A Louisville Democrat has drafted legislation calling for a constitutional amendment to allow three stand-alone casinos, plus five others at horse tracks. State Rep. Larry Clark said the proposal could generate needed cash for both state government and the horse tracks.
Gambling proposals have become perennial in the Kentucky Legislature, never garnering enough support to pass. Gov. Steve Beshear has pressed lawmakers since he took office in 2007 to allow Kentuckians to wager on more than horse races. The Bible-belt state has a longstanding tradition of betting on horses and playing lotteries while barring casinos.
Clark said his proposal could generate $286 million a year in new revenue. If approved by the Legislature, the proposal would then be placed on the ballot for voters to ratify or reject next November.
Indiana’s House and Senate Democratic leaders are asking their Republican counterparts to avoid a gay marriage battle during the 2014 session.
House Minority Leader Scott Pelath and Senate Minority Tim Lanane said a fight on the highly charged issue would keep lawmakers from addressing more important matters during their upcoming session. Lawmakers returned Tuesday to the Capitol for a formal, one-day meeting before they begin the 2014 session in January.
Social conservative groups are pushing lawmakers to write the state’s ban on same-sex marriage into the state constitution. If they win passage during the session, the issue would go to voters next November.
Opponents of the amendment who include members of the business and higher education communities argue that it will paint Indiana as an unfriendly state.
A Franklin Circuit Court Judge will decide which parties can be named in a sexual harassment lawsuit against the state and a former Kentucky lawmaker.
Two women have filed suit against former Representative John Arnold, the Legislative Research Commission, and state government. The women claim Arnold sexually harassed them, and the LRC didn't properly address their complaints.
Previously, the civil trial was delayed, as the Attorney General said the LRC and the state are the same and can't both be sued. And there's a question over whether the women are non-partisan LRC employees since they serve the body’s partisan leadership.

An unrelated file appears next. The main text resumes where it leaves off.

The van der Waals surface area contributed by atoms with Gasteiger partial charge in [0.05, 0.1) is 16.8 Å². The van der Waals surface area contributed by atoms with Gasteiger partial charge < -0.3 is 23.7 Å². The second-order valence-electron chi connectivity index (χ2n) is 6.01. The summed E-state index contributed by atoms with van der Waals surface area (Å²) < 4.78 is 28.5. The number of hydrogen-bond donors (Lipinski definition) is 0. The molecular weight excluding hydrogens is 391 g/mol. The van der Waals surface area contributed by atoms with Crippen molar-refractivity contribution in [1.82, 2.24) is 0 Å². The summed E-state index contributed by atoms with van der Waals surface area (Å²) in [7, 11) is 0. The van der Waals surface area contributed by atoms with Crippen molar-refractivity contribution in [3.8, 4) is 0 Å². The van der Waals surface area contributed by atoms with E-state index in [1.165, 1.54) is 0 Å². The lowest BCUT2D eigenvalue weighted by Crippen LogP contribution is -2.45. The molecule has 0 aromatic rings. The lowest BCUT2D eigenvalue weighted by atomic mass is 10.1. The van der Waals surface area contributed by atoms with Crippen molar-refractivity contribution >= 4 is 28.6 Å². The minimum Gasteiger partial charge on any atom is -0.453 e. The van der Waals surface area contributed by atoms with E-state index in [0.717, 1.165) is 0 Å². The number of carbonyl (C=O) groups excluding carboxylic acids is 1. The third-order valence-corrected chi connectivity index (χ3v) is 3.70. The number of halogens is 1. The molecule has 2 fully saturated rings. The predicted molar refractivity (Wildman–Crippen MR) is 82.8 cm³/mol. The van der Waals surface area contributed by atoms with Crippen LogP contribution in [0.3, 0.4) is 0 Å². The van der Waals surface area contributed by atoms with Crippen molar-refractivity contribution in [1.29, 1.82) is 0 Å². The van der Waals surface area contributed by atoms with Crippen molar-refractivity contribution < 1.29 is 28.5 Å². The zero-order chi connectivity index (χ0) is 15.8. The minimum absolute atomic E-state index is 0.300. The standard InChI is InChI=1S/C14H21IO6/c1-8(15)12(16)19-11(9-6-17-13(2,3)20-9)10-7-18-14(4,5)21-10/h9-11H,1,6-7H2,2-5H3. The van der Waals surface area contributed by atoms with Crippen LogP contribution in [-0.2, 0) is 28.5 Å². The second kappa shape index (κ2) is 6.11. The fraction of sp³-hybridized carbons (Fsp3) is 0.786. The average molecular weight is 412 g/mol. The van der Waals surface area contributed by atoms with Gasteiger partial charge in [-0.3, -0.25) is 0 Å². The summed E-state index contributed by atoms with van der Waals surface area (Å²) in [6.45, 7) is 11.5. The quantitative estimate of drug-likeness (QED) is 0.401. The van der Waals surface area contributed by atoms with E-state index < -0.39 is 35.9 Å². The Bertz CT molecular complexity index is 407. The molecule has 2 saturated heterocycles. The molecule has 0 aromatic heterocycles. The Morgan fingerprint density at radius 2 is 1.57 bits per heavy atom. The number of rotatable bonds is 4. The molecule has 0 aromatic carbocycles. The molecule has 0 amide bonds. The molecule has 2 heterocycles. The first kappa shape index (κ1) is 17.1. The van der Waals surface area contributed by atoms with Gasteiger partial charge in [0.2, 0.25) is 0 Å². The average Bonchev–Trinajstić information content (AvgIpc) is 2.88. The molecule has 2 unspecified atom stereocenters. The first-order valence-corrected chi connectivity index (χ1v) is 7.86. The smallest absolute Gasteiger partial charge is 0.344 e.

Thomas Clay is lead counsel for the women. He thinks they’re technically employees of House Speaker Greg Stumbo, who is also named in the complaint and has asked the court to be removed from the suit.
Another high-ranking Kentucky Republican lawmaker is predicting that there won’t be a government shutdown in January.
In an interview in his Washington office, Somerset Republican Congressman Hal Rogers told the Courier-Journal “if we don’t do something, there will be a shutdown, but we’re going to do everything possible to avoid it.”
Kentucky’s Fifth District Representative joins Senate Minority Leader Mitch McConnell in calling on Congress to make sure there is not a repeat of the shutdown that closed the federal government for 16 days in October. The shutdown ended when a stopgap spending plan was passed that funds the government until January 15.
Congressman Rogers and his Democratic counterpart are asking a special budget conference group to send them overall government spending numbers by Thanksgiving, in order to expedite the process of creating a new spending plan.
Larry Forgy has endorsed Louisville businessman Matt Bevin ahead of next May's primary.
Forgy, a Lexington attorney who was the GOP nominee for Kentucky governor in 1995, announced the endorsement Tuesday. Forgy is a former member of the Republican National Committee and served as Kentucky chairman of Ronald Reagan's presidential campaigns in 1980 and 1984.
Bevin is running as a challenger to Senate Republican Leader Mitch McConnell.
Forgy said he feels that Bevin, not McConnell, is the best answer to the nation's problems. Forgy has been at odds with McConnell for years, and he blasted McConnell in a statement as "the best example of the need for term limits."
The winner of the McConnell-Bevin race will likely face Democratic front-runner Alison Lundergan Grimes in the general election.